If you’ve managed to snag a good issue, plan your work, and get your bearings in the project, your next step is to get coding, so you need to get the code on your local machine. Many people are used to cloning a project directly, says Tyler, which works when you work for the company, or if it’s your own project you’re pulling down. “But if you don’t have maintainer permissions on a repository, you won’t be able to push your branch back up from a clone,” Tyler says. 

“Instead, you need to fork the repository to your own account, then clone that locally, and make a PR from your fork over to the origin. This workflow isn’t very intuitive, and it’s not something you usually encounter at your day job.” Build up your confidence with our Git and GitHub course.  

Don’t get discouraged if your pull request isn’t merged right away 

If you believe you’ve fixed the issue, it’s really exciting to push the code up, create the pull request, and submit it. When is it time to celebrate? According to Tyler, most open-source maintainers are volunteers, and those who do it as part of their day jobs probably maintain very active projects with a lot of issues and PRs to review. In either case, it’s tough to know: 

  1. Who will review your pull request?
  2. When they will do it 
  3. Will they ever do it?

“Some PRs can languish for years,” says Tyler. “It’s a hard problem to solve, and maintainers feel badly about it when it happens. It’s not a reflection of you or your work, it’s just the nature of a highly distributed, mostly-volunteer ecosystem.” I personally have had a simple update to a project README file sit for four months before someone merged it in.  

You can preempt this problem by picking up recent issues in projects that show a lot of activity. If it’s too late for that, and your PR is already gathering dust, don’t get discouraged. You can see who of the maintainers are actively merging code by looking at recently merged PRs, and consider mentioning them on your PR to ask if they can review or suggest someone else.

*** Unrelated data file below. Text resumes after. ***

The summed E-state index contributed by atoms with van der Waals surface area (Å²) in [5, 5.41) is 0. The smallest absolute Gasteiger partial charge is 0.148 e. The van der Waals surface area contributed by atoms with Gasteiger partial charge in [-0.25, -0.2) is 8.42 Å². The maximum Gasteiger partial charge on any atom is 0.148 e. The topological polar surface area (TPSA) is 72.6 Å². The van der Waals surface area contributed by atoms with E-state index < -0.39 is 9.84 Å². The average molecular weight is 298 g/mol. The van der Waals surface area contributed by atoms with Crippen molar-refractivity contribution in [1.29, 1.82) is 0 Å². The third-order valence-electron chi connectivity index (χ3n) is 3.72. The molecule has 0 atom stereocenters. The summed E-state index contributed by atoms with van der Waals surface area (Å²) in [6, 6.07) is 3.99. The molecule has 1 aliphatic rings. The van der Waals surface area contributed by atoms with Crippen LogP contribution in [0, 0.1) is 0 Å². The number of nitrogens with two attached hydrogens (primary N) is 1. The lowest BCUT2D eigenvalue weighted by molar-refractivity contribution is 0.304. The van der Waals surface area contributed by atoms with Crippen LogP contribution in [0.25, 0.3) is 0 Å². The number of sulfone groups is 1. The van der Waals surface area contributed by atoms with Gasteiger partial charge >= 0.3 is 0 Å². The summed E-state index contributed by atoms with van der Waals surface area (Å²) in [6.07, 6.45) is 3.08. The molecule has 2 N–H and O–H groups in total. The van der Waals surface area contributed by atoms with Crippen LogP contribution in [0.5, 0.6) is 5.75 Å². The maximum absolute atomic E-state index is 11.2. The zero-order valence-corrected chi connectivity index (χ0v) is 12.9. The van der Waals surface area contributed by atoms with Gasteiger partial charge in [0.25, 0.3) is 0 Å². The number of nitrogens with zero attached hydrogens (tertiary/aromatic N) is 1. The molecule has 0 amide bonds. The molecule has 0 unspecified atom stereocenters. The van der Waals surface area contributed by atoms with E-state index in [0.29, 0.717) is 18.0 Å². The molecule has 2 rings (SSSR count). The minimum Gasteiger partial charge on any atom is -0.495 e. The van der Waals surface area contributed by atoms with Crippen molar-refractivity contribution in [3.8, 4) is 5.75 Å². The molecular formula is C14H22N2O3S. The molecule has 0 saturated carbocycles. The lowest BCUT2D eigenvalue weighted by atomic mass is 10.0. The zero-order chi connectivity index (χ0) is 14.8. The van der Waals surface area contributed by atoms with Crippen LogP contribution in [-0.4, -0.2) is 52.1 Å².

Release cycles can delay your code 

Open-source software commonly follows semantic versioning, which specifies rules for what kind of code changes can be published in certain versions, says Tyler. “Not all changes are backwards compatible, which means your code might get approved, or even merged, but not ‘released’ until the project is ready to ship a version that’s compatible with your changes.”  

What this means for you: 

  1. It may take some time before your code gets out there in the wild. 
  2. As your PR lingers, you may be asked to rebase your code against an ever-changing main branch. Keep an eye out on your notifications for those requests. It’s always easier to rebase frequently, rather than try and manage a rebase over the course of months of changes. 

You can learn more GitHub best practices in this free Codecademy course

You can (and should) highlight OSS contributions in your portfolio 

Plenty of open-source contributors do so simply because they enjoy it, but your contributions can also show your skills to potential employers. “LinkedIn has a really nice integration with GitHub now,” says Tyler. “If you update your LinkedIn projects section, you can usually import a lot of data directly with a GitHub link.”  

If you want to draw attention to a specific contribution, you can include it in a portfolio website or write a blog post explaining what issue you fixed and how you went about it. Writing about your contributions gives you a chance to share more context about why you chose to approach the problem in a certain way (great practice for technical interviews).  

Ready to take the plunge? “MobX-State-Tree is a great place to start contributing, because we have a small, but active community,” Tyler says. “The maintainers are very accessible and love to coach folks through their first or early open-source contributions.” Brush up on your open-source terms with Codecademy’s free Introduction to Open Source course.